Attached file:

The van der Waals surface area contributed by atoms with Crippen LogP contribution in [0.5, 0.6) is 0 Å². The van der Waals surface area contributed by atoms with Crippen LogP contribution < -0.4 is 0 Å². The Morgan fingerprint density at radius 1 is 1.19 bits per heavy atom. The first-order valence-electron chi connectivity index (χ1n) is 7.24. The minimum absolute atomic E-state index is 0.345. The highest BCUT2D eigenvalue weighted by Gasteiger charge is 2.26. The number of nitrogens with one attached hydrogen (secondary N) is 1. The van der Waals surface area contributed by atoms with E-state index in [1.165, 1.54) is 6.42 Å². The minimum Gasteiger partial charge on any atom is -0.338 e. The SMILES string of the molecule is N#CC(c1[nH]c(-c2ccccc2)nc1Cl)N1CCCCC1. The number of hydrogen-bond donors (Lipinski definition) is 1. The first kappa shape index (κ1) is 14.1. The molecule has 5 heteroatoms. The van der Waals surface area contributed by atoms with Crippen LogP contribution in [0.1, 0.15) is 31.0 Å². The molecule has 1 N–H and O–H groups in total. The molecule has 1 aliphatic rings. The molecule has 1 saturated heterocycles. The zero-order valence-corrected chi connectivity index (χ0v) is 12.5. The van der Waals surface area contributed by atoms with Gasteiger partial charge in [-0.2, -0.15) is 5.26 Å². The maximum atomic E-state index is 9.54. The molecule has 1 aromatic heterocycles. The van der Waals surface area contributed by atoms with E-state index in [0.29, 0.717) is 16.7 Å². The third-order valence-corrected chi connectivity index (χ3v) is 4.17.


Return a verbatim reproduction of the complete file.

The van der Waals surface area contributed by atoms with Crippen LogP contribution in [0.5, 0.6) is 0 Å². The van der Waals surface area contributed by atoms with Crippen LogP contribution < -0.4 is 0 Å². The Morgan fingerprint density at radius 1 is 1.19 bits per heavy atom. The first-order valence-electron chi connectivity index (χ1n) is 7.24. The minimum absolute atomic E-state index is 0.345. The highest BCUT2D eigenvalue weighted by Gasteiger charge is 2.26. The number of nitrogens with one attached hydrogen (secondary N) is 1. The van der Waals surface area contributed by atoms with E-state index in [1.165, 1.54) is 6.42 Å². The minimum Gasteiger partial charge on any atom is -0.338 e. The SMILES string of the molecule is N#CC(c1[nH]c(-c2ccccc2)nc1Cl)N1CCCCC1. The number of hydrogen-bond donors (Lipinski definition) is 1. The first kappa shape index (κ1) is 14.1. The molecule has 5 heteroatoms. The van der Waals surface area contributed by atoms with Crippen LogP contribution in [0.1, 0.15) is 31.0 Å². The molecule has 1 N–H and O–H groups in total. The molecule has 1 aliphatic rings. The molecule has 1 saturated heterocycles. The zero-order valence-corrected chi connectivity index (χ0v) is 12.5. The van der Waals surface area contributed by atoms with Gasteiger partial charge in [-0.2, -0.15) is 5.26 Å². The maximum atomic E-state index is 9.54. The molecule has 1 aromatic heterocycles. The van der Waals surface area contributed by atoms with E-state index in [0.29, 0.717) is 16.7 Å². The third-order valence-corrected chi connectivity index (χ3v) is 4.17.